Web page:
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the earthquake and trying to stem an outbreak of cholera. >> we know that haiti is extremely vulnerable. even heavy rain can make a lot of damage. this is a great concern for the red cross. >> un agencies and aid workers are rushing in emergency supplies to the survivor camps and coastal areas, including shelter materials. the un has said that haiti has agreed to the u.s. [unintelligible] everyone is hoping thomas will weekend and spare haiti. a fragile country which is battling against the power of nature. >> this is "world news" from the bbc. a series of bomb explosions
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have killed and injured. the treaties will strengthen defense and corporation. more parcel bombs have been discovered after a number of devices were intercepted. small bombs were discovered outside the swiss sent russian embassies. here is our athens correspondent with details. >> the second circuit -- consecutive day, officers were chasing all over athens after booby trapped parcels. the first one went off to the swiss embassy. their security staff was -- discovered metal and there was an explosive flash as the parcel was being examined. no one was hurt. the second explosion happened at the russian embassy. the bomb squad were on their way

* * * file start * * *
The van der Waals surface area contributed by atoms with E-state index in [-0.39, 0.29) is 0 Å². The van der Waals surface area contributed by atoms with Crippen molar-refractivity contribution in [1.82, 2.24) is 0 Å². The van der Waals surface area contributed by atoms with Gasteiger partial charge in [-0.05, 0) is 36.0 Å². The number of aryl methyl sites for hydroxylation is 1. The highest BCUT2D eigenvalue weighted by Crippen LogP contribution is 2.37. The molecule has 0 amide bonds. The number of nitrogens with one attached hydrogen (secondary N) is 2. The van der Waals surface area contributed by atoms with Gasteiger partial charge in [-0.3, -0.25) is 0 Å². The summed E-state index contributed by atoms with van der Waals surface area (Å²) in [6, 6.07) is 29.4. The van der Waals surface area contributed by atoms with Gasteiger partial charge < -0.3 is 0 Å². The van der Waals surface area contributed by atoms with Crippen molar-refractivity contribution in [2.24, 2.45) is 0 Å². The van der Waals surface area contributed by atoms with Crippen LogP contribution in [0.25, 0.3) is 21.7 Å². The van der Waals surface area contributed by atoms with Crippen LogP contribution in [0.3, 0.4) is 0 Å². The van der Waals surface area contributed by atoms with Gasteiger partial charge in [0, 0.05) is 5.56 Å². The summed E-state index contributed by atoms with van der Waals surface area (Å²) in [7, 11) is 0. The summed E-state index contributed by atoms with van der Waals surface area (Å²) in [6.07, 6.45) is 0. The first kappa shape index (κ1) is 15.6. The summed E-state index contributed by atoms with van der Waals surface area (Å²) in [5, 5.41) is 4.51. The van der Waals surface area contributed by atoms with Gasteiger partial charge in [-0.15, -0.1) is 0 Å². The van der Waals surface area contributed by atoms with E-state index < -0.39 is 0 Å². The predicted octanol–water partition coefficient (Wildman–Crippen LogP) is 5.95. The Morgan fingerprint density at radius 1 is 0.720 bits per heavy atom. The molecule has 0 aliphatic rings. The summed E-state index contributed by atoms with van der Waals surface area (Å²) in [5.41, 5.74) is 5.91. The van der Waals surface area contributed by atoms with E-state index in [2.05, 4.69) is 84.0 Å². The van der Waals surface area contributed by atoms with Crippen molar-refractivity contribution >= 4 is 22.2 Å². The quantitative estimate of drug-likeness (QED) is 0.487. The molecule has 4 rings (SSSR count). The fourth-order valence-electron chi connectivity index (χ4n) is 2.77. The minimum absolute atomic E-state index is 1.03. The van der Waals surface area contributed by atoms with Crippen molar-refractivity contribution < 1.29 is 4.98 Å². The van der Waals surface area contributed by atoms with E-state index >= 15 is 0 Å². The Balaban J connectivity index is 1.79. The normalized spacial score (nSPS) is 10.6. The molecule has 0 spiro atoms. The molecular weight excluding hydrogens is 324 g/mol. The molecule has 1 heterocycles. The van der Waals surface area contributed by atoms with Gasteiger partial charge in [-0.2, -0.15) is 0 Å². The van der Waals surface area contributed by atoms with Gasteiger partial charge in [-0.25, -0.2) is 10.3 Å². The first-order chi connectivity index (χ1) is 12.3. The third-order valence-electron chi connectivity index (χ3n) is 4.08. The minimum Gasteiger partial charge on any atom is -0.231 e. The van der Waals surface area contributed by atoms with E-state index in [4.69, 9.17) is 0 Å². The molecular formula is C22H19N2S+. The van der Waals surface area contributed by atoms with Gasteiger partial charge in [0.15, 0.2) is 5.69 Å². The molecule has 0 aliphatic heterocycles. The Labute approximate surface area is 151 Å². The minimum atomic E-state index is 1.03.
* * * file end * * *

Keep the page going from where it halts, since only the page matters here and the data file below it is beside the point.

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to new -- neutralize the device when it blew up. a bomb was destroyed in a controlled and are -- explosion. similar devices were sent to the german and bulgarian embassies. the police intercepted a parcel addressed to the french president, nicolas sarkozy. the bombers claimed the bombs were --[unintelligible] they were taken to court to be question. they are believed to be part of a group whose intention was to foment revolution. one expert described this coroneted campaign against diplomatic targets as a training exercise by young people who were testing their military capability. he said the operation was comparatively and professional. they had been unable to avoid